A Teachable Moment

Ok, we’re not sure what “a teachable moment” means, exactly, but it’s an Americanism and we loves Americanisms. As James Gunn so helpfully pointed out, American science fiction is the base line against which all the other fantastic literatures in languages other than English must be measured.

No, seriously. Apparently it was the idea that Elizabeth Moon could be invited to Wiscon not as a guest-of-honour but to be educated, a little like a child being sent to summer school, and there was a lot of behind-the-scene discussion about it and the other guest-of-honour, Nisi Shawl, talked to Elizabeth Moon, though we’re not quite sure about what. Shawl said:

Part of my reluctance to go into detail stems from the fact that Elizabeth Moon will be calling me again, in about a month, when I hope to have the time to go return to the matter more fully. Note that this “teachable moment” is arranged around my schedule. And that it’s taking place before the con.

I hope that after our second talk Elizabeth Moon will have things to say to the community at large, and apologies to deliver. And that’s not just a rhetorical formula I’m mouthing; based on what she has already said to me privately, I really do actually have hope on that score. I really do.

So, very cloak-and-dagger stuff.  Very Dumas, if you like. Moon, of course, has been silent about the matter ever since deleting the 500 comments on her blog. So we don’t know what she thinks.

Then there was a big debate over whether Moon’s invitation should be withdrawn. Apparently the convention organisers weren’t that keen on doing that. In fact, they said:

Even though we strongly disavow these elements of Ms. Moon’s post, we have not rescinded her invitation to be a Guest of Honor, nor do we plan to do so. The WisCon planning committee selected Ms. Moon earlier this year based on her past work and our feeling that she would make a positive contribution to WisCon. After extensive conversation in recent days, and having spoken directly with Ms. Moon on the subject, we continue to believe that her presence will contribute to the Con.

Then there was a lot more stuff and N.K. Jemisin ended up quitting Wiscon in protest:

On the WisCon concom’s mailing list, I was honest with the folks there about my feelings: that bringing a bigot to WisCon as Guest of Honor was counter to the con’s feminist mission, not to mention a slap in the face to a whole bunch of people. I advocated for her GoHship to be rescinded because of this — and I also said that if she came to the con, I planned to participate in protest efforts already being discussed among WisCon’s former and current attendees (e.g., turning my back on her during her GoH speech, challenging her when she’s on panels). For this, I got verbally slapped by several other concom members with accusations of being abusive, unreasonable, too emotional, hysterical, and worse. I got into a particular battle with one woman who, when I pointed out that second-wave feminism was inadequate for dealing with this issue and it should be considered from a third-wave intersectional perspective, proceeded to try and inform me about how much second-wave feminism had done for me, and the poor black, Irish, and American Indian women who are my immediate ancestors.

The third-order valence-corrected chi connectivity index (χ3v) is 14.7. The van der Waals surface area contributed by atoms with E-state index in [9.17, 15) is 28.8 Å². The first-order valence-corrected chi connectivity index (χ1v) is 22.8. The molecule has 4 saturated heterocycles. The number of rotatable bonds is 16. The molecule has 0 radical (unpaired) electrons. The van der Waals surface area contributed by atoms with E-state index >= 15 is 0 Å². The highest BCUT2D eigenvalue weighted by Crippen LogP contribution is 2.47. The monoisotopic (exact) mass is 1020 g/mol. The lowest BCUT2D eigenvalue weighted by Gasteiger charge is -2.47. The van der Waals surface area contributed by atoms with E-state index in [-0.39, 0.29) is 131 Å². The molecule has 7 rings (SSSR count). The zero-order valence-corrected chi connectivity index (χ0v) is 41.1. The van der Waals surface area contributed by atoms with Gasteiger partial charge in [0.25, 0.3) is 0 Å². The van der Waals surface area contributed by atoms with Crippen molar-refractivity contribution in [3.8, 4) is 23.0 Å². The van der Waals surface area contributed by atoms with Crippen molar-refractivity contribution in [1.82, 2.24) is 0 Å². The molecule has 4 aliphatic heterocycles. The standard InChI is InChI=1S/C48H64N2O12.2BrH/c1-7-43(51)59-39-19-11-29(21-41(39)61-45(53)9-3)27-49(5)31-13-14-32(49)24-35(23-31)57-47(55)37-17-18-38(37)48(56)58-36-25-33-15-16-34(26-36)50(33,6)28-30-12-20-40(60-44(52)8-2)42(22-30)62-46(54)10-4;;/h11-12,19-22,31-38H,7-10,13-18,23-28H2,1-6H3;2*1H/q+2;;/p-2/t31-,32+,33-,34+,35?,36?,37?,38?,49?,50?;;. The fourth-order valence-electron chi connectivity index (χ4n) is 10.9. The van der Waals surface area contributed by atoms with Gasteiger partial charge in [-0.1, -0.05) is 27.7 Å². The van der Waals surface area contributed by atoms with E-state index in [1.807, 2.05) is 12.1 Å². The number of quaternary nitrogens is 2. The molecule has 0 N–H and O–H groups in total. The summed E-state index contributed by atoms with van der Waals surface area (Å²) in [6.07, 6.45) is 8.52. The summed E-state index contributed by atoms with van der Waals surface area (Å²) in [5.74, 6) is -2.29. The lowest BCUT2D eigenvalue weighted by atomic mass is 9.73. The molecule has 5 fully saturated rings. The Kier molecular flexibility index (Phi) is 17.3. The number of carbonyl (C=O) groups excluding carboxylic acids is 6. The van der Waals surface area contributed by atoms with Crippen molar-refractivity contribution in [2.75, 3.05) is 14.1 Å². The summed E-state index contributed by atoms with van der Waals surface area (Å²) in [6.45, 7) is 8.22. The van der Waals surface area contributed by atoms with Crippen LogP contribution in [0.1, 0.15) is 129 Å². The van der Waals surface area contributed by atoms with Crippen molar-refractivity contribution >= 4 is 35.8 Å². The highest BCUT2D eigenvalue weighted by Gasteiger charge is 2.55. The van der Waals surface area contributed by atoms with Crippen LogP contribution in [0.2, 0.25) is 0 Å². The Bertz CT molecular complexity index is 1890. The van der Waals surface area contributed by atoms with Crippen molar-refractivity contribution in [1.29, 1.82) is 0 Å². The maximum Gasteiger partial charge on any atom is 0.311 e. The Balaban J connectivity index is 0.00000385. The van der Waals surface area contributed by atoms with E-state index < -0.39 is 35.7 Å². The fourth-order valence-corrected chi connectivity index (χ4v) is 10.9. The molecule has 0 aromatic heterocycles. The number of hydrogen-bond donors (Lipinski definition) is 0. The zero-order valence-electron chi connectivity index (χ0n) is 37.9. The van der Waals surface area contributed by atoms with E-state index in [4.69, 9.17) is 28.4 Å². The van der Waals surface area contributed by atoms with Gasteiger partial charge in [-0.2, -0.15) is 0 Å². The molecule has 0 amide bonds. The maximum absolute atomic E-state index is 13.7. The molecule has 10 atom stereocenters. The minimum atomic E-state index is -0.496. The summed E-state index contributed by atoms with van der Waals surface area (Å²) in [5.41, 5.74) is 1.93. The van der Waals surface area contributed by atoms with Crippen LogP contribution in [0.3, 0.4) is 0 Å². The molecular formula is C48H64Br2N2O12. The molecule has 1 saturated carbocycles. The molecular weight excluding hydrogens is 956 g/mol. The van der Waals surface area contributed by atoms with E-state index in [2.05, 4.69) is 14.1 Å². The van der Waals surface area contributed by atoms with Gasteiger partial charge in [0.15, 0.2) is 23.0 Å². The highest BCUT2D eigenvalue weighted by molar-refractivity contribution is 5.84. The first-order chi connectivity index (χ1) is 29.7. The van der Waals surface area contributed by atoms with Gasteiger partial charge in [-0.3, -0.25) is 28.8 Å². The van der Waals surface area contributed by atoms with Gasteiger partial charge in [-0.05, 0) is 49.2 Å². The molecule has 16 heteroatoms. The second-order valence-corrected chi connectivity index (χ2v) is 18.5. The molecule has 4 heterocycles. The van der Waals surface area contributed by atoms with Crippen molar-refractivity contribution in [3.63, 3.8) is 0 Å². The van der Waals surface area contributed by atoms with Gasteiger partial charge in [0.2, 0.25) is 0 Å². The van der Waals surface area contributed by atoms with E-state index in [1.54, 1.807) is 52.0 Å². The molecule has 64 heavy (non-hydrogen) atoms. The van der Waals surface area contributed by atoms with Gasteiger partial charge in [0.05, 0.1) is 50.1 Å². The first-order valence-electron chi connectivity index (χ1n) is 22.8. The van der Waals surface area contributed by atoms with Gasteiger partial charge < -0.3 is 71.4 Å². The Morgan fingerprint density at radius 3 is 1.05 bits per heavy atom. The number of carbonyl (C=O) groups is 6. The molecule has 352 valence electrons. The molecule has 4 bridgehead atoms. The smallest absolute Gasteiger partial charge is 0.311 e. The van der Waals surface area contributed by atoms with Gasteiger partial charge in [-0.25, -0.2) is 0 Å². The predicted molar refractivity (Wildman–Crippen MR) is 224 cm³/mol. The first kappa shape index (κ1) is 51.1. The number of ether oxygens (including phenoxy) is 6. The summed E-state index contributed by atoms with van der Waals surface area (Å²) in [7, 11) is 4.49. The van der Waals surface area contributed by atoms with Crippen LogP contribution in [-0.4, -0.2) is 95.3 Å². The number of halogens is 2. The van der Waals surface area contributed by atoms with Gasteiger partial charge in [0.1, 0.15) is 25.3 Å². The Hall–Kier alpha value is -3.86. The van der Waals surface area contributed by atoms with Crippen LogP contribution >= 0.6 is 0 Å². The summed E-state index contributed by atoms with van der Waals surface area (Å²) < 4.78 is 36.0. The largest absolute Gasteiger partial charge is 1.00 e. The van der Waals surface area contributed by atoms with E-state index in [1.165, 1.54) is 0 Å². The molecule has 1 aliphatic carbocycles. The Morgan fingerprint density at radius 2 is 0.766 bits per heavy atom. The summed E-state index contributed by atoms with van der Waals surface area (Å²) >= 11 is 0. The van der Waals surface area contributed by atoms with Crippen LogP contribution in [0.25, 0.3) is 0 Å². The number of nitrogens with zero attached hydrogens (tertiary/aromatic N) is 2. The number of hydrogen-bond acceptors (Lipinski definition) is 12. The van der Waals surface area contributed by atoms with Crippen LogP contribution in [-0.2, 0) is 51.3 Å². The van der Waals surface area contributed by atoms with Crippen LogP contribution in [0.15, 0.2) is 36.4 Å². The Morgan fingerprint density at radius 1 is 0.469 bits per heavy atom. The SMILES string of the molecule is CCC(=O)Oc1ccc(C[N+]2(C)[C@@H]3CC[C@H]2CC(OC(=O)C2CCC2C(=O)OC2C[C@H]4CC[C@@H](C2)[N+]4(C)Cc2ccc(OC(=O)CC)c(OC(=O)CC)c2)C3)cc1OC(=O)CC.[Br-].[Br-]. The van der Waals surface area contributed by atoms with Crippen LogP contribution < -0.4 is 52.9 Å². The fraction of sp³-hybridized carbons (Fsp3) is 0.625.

Leaving aside the mind-boggling ignorance of statements like this, I was seeing another dynamic at work. All kinds of irrelevant points got brought up during this period: one guy wanted to discuss WisCon’s future in light of the advent of the internet (I don’t even know), another wanted to revisit the PoC safe space and whether it should exist (yeah, I know), and so on. Basically, WisCon’s concom wanted to talk about something, anything, other than the cranky, stinking elephant in the room.

Then things got quiet for awhile, as the concom exhausted itself and we waited for… something. I wasn’t sure what. But when two weeks passed in silence, it seemed clear that the Troika had had plenty of time to hear from the WisCon membership, and was either not going to change its mind or was simply waiting for the member rage to blow over. So, annoyed by this, and still pissed off over the Racism 101 reactions I’d encountered on the concom — I kept thinking, didn’t any of these people actually attend any of WisCon’s panels? — I sent a note to one of the Troika members with whom I was familiar, and let her know I was quitting in protest. She let me know about the SF3 organization’s resolution in favor of rescinding Moon’s GoHship… but also let me know that it didn’t really mean anything. In point of fact, that resolution had been passed almost two weeks before (nobody bothered to make it public), and nothing had happened since. It was a pretty, but empty, gesture.

And then, today, a notice has been posted on the Wiscon parent site (an organisation called the SF3) that simply said: “SF3 has withdrawn the invitation to Elizabeth Moon to attend WisCon 35 as guest of honor.”

So, to be honest, we’re not quite sure why she was disinvited – was it because of her statements, or because of public pressure, or because of sunspot activity? Hard to tell.

Meanwhile, Moon’s response (ok, we’re only inferring that), was on her blog:

Last night, well after dark, the squirrels were still at it.   This morning, before dawn, the squirrels were at it again.   They beat the early birds out of bed.  They prefer this side of the house when they’re in the mood, and although it’s sometimes fun to watch them flirting their tails and chasing each other up and down trees and turning somersaults (however many are in the mood at the time)   they make enough noise to be disruptive.  Both vocally and in the noise they make rushing around or falling ka-thump! on the water tank (which, when not full, booms like a big drum) and rustling in the leaves.